Tuesday, April 21, 2020
Authors Should Read Old Books If They Want To Succeed
Too many of us want to know what is new and the latest in book publishing and book marketing. I say you should read stuff that has been published several months or years ago.
Wait, what did I just say?
That is right. In addition to staying current and consuming information about publishing trends and media opportunities, one should look back in order to move forward.
By reading old posts and articles or books, you will gain a better perspective of who has been a good authority of predicting trends. You will also get a chance to digest what may be more established fact now than when it was first published back then.
It is pretty interesting to look at books, especially when it comes to marketing or publicity, that are over a decade old. What you will find is certainly some dated thinking but you will also see tried and true principles, especially when it comes to sales and communications, that are as relevant today as they were then.
A lot of what we do – writing, researching, communicating or selling – comes down to timeless human principles. Sure, technology changes and there are new means or platforms to engage others, but no matter what you do, it comes down to how you present something, from the words you select to the level of energy displayed.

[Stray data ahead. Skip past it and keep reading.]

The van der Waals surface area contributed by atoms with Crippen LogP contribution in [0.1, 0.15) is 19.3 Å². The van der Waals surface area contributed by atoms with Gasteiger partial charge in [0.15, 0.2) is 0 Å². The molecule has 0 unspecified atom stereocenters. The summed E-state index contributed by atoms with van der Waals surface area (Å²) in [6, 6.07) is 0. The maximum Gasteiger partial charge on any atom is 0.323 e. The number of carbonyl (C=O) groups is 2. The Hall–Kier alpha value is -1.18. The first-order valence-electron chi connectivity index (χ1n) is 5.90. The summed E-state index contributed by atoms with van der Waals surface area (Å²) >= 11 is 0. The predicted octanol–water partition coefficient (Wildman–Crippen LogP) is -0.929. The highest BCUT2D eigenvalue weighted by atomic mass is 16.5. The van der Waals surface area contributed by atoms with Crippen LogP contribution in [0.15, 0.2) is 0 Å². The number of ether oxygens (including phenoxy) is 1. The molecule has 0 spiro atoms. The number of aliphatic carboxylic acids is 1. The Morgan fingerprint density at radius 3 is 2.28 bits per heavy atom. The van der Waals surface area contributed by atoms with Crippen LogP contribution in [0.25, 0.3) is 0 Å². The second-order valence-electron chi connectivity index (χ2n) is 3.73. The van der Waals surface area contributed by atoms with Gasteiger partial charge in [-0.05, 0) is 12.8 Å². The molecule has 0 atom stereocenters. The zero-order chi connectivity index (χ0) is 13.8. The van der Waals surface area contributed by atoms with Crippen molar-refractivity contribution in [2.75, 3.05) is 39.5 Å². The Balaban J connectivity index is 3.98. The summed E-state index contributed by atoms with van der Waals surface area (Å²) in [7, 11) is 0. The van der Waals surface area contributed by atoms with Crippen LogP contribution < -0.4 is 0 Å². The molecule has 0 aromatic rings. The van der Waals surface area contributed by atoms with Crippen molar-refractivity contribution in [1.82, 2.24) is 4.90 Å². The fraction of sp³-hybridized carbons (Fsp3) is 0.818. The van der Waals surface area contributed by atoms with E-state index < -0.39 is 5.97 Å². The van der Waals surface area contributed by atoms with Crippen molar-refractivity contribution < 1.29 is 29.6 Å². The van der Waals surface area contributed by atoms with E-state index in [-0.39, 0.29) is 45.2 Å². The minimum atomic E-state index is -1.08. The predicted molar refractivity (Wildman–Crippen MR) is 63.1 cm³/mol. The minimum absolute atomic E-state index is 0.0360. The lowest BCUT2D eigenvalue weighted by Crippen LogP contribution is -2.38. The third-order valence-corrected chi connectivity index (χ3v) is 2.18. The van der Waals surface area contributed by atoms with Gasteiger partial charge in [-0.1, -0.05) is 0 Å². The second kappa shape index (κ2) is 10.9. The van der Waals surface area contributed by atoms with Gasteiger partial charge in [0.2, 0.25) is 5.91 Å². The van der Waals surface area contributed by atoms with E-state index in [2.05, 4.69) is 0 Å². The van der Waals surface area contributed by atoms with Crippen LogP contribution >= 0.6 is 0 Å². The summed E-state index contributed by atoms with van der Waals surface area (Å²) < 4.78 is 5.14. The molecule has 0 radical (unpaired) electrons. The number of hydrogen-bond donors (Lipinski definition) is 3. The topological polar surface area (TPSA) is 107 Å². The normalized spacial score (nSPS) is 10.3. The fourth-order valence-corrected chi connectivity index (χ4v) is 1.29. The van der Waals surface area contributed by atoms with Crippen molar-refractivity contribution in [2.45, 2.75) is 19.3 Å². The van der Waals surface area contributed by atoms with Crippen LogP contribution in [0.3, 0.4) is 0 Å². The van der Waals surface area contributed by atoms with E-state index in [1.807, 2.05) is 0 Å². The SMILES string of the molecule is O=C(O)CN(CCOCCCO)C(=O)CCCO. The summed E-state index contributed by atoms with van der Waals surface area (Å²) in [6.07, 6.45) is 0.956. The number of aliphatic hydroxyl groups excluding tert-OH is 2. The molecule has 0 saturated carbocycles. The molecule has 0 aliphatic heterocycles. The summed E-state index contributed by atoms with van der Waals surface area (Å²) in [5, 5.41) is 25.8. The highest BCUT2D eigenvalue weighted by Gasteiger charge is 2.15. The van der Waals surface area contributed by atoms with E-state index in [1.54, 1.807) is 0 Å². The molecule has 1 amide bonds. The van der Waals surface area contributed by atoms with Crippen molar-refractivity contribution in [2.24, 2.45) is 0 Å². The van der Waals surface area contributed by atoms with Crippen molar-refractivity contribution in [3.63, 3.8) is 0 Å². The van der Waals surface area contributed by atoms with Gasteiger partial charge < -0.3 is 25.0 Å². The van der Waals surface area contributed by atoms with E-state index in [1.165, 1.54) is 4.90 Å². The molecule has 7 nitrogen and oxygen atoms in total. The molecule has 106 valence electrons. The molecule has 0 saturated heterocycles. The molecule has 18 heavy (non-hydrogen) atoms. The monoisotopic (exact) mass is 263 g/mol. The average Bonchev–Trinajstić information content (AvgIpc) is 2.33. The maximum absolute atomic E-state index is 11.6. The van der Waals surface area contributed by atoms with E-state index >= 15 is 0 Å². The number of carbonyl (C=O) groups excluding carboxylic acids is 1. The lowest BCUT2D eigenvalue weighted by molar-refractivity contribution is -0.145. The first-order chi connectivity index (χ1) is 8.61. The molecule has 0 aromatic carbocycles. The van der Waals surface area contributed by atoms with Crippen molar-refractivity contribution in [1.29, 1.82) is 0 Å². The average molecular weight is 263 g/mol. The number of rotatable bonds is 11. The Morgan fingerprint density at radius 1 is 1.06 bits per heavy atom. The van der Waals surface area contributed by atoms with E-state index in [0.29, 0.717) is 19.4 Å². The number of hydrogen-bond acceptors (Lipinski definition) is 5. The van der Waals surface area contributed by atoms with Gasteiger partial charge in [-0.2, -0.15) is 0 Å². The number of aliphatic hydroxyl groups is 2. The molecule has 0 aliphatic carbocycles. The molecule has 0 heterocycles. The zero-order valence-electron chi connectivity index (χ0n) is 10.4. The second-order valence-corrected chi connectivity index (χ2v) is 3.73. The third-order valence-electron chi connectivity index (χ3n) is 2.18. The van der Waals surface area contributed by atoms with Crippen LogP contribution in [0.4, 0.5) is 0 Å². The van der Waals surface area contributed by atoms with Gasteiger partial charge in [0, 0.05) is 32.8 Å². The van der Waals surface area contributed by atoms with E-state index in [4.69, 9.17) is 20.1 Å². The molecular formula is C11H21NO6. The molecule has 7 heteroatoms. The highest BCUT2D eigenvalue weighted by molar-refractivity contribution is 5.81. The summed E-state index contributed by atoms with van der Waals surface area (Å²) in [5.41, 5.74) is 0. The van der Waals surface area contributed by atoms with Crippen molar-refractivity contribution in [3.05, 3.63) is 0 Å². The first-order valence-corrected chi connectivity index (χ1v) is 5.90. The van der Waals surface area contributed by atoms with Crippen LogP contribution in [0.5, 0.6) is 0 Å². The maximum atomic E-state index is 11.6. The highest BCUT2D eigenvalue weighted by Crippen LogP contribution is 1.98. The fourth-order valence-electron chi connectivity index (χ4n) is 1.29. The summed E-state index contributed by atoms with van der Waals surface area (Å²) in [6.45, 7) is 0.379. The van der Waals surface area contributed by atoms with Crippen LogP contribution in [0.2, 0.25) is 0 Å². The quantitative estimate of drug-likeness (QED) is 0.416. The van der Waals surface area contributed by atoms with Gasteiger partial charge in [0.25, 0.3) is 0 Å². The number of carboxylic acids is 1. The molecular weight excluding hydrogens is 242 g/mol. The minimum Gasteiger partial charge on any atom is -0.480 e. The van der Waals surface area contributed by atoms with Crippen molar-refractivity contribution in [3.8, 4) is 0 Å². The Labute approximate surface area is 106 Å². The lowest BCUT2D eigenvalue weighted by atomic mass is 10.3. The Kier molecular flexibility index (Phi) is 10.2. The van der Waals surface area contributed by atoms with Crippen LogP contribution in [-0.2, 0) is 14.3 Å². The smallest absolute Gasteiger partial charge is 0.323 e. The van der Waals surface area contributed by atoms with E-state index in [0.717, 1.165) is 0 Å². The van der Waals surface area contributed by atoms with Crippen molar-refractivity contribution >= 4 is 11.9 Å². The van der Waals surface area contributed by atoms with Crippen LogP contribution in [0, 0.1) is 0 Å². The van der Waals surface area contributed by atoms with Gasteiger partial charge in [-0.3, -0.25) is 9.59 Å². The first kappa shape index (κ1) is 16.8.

Whether you speak to a room of people, tweet something out, email people, make a phone call, zoom with someone, or send a letter through the mail, any of that stuff will succeed or fail based on core things such as the value and presentation of a proposition. Be modern in your approach, but be old school in the substance of what you share.
People still read classic advice books because they still work. We like to read and re-read Dale Carnegie, Napoleon Hill, Stephen Covey, Norman Vincent Peale, and Ken Blanchard because they speak to us, even though their world is decades and lifetimes ago. Even reading a blog post from three years ago can give us insight to things for today.
I often like to read newspapers that are days, even weeks old, because I know what happens after these were published, and it is interesting to see how things were covered or5 opinionated about vs what eventually happened. We can learn from reading anything, of any age.
It is certainly appropriate to put a premium on the latest expert wisdom, but don’t forget to seek out a balanced, historical perspective on how to market, promote, and sell your book.
PLEASE CONSULT THESE TIMELY RESOURCES
How Do Authors Promote Books When The Media Is Corona Centric?
Advice to Authors From A Book Promoter of 30 Years
How Are Authors Selling Books Through A Pandemic?
A Book Marketing Pandemic Playbook
What Types of Books Can Get Media Coverage Now?
The Bestseller Code For Book Marketers & Authors
What Should You Do to Market Your Book?
Brian Feinblum’s insightful views, provocative opinions, and interesting ideas expressed in this terrific blog are his alone and not that of his employer or anyone else. You can – and should -- follow him on Twitter @theprexpert and email him at email@example.com. He feels much more important when discussed in the third-person. This is copyrighted by BookMarketingBuzzBlog ©2020. Born and raised in Brooklyn, he now resides in Westchester. His writings are often featured in The Writer and IBPA’s Independent. This was named one of the best book marketing blogs by Book Baby http://blog.bookbaby.com/2013/09/the-best-book-marketing-blogs and recognized by Feedspot in 2018 as one of the top book marketing blogs. Also named by WinningWriters.com as a "best resource.” He recently hosted a panel on book publicity for Book Expo America.